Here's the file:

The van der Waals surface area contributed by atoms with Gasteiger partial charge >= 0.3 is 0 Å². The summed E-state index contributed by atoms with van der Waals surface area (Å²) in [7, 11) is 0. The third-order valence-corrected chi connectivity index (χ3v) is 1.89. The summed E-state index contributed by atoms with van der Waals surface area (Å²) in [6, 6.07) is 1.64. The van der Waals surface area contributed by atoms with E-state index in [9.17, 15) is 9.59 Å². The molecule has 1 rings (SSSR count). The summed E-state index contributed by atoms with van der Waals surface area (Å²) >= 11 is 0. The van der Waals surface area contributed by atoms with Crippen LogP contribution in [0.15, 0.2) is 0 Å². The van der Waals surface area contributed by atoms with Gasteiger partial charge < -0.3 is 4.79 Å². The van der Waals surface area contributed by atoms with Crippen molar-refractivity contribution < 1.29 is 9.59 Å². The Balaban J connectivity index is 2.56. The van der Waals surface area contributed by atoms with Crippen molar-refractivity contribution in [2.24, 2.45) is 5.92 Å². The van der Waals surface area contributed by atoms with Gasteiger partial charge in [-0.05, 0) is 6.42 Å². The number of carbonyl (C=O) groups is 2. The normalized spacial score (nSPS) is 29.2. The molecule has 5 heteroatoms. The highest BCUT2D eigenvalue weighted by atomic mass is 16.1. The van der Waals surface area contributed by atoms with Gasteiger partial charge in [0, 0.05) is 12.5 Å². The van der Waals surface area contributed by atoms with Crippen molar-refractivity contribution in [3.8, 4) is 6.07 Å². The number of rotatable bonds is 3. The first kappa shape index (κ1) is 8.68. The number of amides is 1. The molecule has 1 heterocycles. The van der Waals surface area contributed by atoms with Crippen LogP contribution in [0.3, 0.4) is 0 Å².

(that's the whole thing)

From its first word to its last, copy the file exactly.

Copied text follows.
The van der Waals surface area contributed by atoms with Gasteiger partial charge >= 0.3 is 0 Å². The summed E-state index contributed by atoms with van der Waals surface area (Å²) in [7, 11) is 0. The third-order valence-corrected chi connectivity index (χ3v) is 1.89. The summed E-state index contributed by atoms with van der Waals surface area (Å²) in [6, 6.07) is 1.64. The van der Waals surface area contributed by atoms with E-state index in [9.17, 15) is 9.59 Å². The molecule has 1 rings (SSSR count). The summed E-state index contributed by atoms with van der Waals surface area (Å²) >= 11 is 0. The van der Waals surface area contributed by atoms with Crippen LogP contribution in [0.15, 0.2) is 0 Å². The van der Waals surface area contributed by atoms with Gasteiger partial charge < -0.3 is 4.79 Å². The van der Waals surface area contributed by atoms with Crippen molar-refractivity contribution < 1.29 is 9.59 Å². The Balaban J connectivity index is 2.56. The van der Waals surface area contributed by atoms with Crippen molar-refractivity contribution in [2.24, 2.45) is 5.92 Å². The van der Waals surface area contributed by atoms with Gasteiger partial charge in [-0.05, 0) is 6.42 Å². The number of carbonyl (C=O) groups is 2. The normalized spacial score (nSPS) is 29.2. The molecule has 5 heteroatoms. The highest BCUT2D eigenvalue weighted by atomic mass is 16.1. The van der Waals surface area contributed by atoms with Gasteiger partial charge in [0, 0.05) is 12.5 Å². The van der Waals surface area contributed by atoms with Crippen molar-refractivity contribution in [3.8, 4) is 6.07 Å². The number of rotatable bonds is 3. The first kappa shape index (κ1) is 8.68. The number of amides is 1. The molecule has 1 heterocycles. The van der Waals surface area contributed by atoms with Crippen LogP contribution in [0.3, 0.4) is 0 Å².